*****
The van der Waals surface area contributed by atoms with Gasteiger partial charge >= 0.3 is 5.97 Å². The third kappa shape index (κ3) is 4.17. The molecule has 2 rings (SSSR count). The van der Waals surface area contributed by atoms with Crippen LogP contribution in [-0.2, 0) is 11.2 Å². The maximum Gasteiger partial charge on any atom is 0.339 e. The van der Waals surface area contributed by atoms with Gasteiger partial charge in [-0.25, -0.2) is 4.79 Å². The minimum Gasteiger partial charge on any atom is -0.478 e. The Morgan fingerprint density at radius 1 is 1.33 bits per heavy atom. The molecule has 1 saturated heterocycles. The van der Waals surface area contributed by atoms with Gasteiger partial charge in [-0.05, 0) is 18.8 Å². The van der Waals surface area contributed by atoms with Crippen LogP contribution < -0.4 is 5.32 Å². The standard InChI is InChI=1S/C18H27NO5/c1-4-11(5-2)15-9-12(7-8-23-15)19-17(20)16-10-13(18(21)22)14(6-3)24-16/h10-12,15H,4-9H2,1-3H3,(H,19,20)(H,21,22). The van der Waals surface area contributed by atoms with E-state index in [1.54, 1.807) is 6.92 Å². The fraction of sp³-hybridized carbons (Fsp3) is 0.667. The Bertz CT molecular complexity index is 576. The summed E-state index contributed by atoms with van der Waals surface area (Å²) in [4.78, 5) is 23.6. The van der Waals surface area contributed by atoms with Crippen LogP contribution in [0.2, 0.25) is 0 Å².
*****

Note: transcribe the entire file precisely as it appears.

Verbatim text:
The van der Waals surface area contributed by atoms with Gasteiger partial charge >= 0.3 is 5.97 Å². The third kappa shape index (κ3) is 4.17. The molecule has 2 rings (SSSR count). The van der Waals surface area contributed by atoms with Crippen LogP contribution in [-0.2, 0) is 11.2 Å². The maximum Gasteiger partial charge on any atom is 0.339 e. The van der Waals surface area contributed by atoms with Gasteiger partial charge in [-0.25, -0.2) is 4.79 Å². The minimum Gasteiger partial charge on any atom is -0.478 e. The Morgan fingerprint density at radius 1 is 1.33 bits per heavy atom. The molecule has 1 saturated heterocycles. The van der Waals surface area contributed by atoms with Gasteiger partial charge in [-0.05, 0) is 18.8 Å². The van der Waals surface area contributed by atoms with Crippen LogP contribution < -0.4 is 5.32 Å². The standard InChI is InChI=1S/C18H27NO5/c1-4-11(5-2)15-9-12(7-8-23-15)19-17(20)16-10-13(18(21)22)14(6-3)24-16/h10-12,15H,4-9H2,1-3H3,(H,19,20)(H,21,22). The van der Waals surface area contributed by atoms with E-state index in [1.54, 1.807) is 6.92 Å². The fraction of sp³-hybridized carbons (Fsp3) is 0.667. The Bertz CT molecular complexity index is 576. The summed E-state index contributed by atoms with van der Waals surface area (Å²) in [4.78, 5) is 23.6. The van der Waals surface area contributed by atoms with Crippen LogP contribution in [0.2, 0.25) is 0 Å².